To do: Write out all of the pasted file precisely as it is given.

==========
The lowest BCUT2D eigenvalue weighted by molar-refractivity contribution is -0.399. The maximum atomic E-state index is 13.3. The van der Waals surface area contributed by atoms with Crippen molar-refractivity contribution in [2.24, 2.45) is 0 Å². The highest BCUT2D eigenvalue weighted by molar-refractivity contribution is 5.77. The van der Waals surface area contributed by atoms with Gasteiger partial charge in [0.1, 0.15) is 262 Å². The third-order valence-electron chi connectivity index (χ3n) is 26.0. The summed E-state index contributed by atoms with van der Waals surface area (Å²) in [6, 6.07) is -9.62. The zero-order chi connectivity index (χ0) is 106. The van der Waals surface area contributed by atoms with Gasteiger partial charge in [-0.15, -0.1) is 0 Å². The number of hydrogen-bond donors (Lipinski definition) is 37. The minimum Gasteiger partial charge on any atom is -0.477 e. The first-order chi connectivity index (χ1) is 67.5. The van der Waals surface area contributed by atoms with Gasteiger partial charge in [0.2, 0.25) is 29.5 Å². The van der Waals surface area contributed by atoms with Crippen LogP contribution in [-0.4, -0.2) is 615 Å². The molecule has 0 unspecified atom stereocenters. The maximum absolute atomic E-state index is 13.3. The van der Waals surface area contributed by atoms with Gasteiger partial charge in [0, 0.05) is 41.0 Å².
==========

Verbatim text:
The lowest BCUT2D eigenvalue weighted by molar-refractivity contribution is -0.399. The maximum atomic E-state index is 13.3. The van der Waals surface area contributed by atoms with Crippen molar-refractivity contribution in [2.24, 2.45) is 0 Å². The highest BCUT2D eigenvalue weighted by molar-refractivity contribution is 5.77. The van der Waals surface area contributed by atoms with Gasteiger partial charge in [0.1, 0.15) is 262 Å². The third-order valence-electron chi connectivity index (χ3n) is 26.0. The summed E-state index contributed by atoms with van der Waals surface area (Å²) in [6, 6.07) is -9.62. The zero-order chi connectivity index (χ0) is 106. The van der Waals surface area contributed by atoms with Gasteiger partial charge in [-0.15, -0.1) is 0 Å². The number of hydrogen-bond donors (Lipinski definition) is 37. The minimum Gasteiger partial charge on any atom is -0.477 e. The first-order chi connectivity index (χ1) is 67.5. The van der Waals surface area contributed by atoms with Gasteiger partial charge in [0.2, 0.25) is 29.5 Å². The van der Waals surface area contributed by atoms with Crippen LogP contribution in [-0.4, -0.2) is 615 Å². The molecule has 0 unspecified atom stereocenters. The maximum absolute atomic E-state index is 13.3. The van der Waals surface area contributed by atoms with Gasteiger partial charge in [0, 0.05) is 41.0 Å².